• 23 Real Time Threat List (RTTL) Working Group team meetings. RTTL provides a source of high-quality, prevalent, real-world samples for testing purposes. Last year, we opened up RTTL for CERTs, and non-member security providers and researchers to contribute and access the list. This year, we added more CERTs to our RTTL program, and started making samples available more widely. We added granular controls to let contributors manage who has access to their samples in April, worked on various fixes and expansions throughout year, and did a major upgrade to the system’s hardware in October/November.
  • Countless other working group meetings held:
    • IoT Working Group: IoT testing is still in its infancy, and we issued an initial position paper of the IoT Working Group in March, and a first draft of our guidance November.
    • Test Evaluations Investment Group: This group is monitoring Standard and compliance activities, and developing a Basic Criteria concept. The group issued the first draft for comment with other members at the October member meeting.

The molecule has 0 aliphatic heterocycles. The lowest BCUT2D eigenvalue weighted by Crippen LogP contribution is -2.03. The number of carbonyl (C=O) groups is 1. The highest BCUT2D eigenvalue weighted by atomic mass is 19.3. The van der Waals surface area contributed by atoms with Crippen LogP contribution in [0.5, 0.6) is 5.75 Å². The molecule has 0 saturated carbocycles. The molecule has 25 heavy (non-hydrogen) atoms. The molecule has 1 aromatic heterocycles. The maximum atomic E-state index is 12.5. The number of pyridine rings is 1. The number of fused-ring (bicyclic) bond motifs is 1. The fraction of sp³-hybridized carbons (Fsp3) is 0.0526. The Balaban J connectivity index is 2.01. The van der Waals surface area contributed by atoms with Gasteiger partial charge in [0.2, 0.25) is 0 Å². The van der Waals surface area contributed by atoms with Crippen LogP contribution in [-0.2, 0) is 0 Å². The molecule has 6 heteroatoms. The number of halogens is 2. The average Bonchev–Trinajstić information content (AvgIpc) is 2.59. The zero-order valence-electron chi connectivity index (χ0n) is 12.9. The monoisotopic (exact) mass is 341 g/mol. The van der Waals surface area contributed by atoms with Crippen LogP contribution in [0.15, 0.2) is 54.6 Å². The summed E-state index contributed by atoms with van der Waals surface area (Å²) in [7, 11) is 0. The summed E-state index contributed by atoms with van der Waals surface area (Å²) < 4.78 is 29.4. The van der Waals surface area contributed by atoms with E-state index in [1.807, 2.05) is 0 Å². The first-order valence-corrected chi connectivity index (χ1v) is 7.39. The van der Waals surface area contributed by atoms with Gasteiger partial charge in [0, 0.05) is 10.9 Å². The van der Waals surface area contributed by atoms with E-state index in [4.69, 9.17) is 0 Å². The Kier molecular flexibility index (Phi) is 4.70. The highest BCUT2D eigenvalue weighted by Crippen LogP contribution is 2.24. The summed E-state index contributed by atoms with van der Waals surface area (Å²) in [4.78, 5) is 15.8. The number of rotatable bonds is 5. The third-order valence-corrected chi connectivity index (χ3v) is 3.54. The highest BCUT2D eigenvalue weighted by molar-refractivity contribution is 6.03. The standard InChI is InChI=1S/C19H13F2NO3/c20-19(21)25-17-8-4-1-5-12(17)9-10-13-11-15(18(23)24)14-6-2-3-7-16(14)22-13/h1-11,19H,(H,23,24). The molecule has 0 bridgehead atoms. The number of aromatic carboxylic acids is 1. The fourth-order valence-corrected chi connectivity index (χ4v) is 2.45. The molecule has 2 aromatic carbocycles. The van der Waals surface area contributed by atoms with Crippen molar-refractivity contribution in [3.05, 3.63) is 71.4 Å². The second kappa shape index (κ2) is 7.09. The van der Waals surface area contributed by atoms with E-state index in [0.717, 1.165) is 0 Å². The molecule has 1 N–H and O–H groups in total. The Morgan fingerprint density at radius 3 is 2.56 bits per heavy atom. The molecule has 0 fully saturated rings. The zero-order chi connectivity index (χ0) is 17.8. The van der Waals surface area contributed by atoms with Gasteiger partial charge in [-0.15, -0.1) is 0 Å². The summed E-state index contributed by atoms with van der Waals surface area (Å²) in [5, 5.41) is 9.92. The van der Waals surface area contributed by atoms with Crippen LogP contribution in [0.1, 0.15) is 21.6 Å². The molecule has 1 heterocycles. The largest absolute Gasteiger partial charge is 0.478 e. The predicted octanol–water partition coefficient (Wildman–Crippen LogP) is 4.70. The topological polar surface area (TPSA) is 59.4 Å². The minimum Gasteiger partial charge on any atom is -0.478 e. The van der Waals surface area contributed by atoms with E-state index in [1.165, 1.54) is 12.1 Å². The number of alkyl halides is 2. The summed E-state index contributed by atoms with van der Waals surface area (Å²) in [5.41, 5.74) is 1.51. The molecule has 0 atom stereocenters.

• Knowledge Sharing Investment Group: This group oversees and supports the RTTL, USC, and IoT working groups, and is working on a refresh of the guidance library.
    • Test Visibility Investment Group: This group supports the planning of our Testing Town Hall events. This year, the group also developed and published major upgrades of the AMTSO Testing Calendar in April.

Meetings and Testing Town Halls

Besides the working group meetings, we held member meetings, and member update meetings, in February, May, and October. At our member update meeting in February, we welcomed a special guest from Microsoft, who spoke about new testing features in MS365.

We also held regular Testing Town Halls in January, April, June and November, with tester and vendor members speaking about the latest developments in testing, ranging from AV-Test’s approach to APT testing to Sophos’ call for more transparency in machine learning used in security, to Avast’s ideas around IoT security testing, to SE Labs’ simulation of APT attacks in testing. We also proudly presented speakers from NetSecOPEN, Cybereason, the Cyber Threat Alliance, SecureIQLab, NioGuard Security Lab, and MRG Effitas at our Testing Town Halls this year.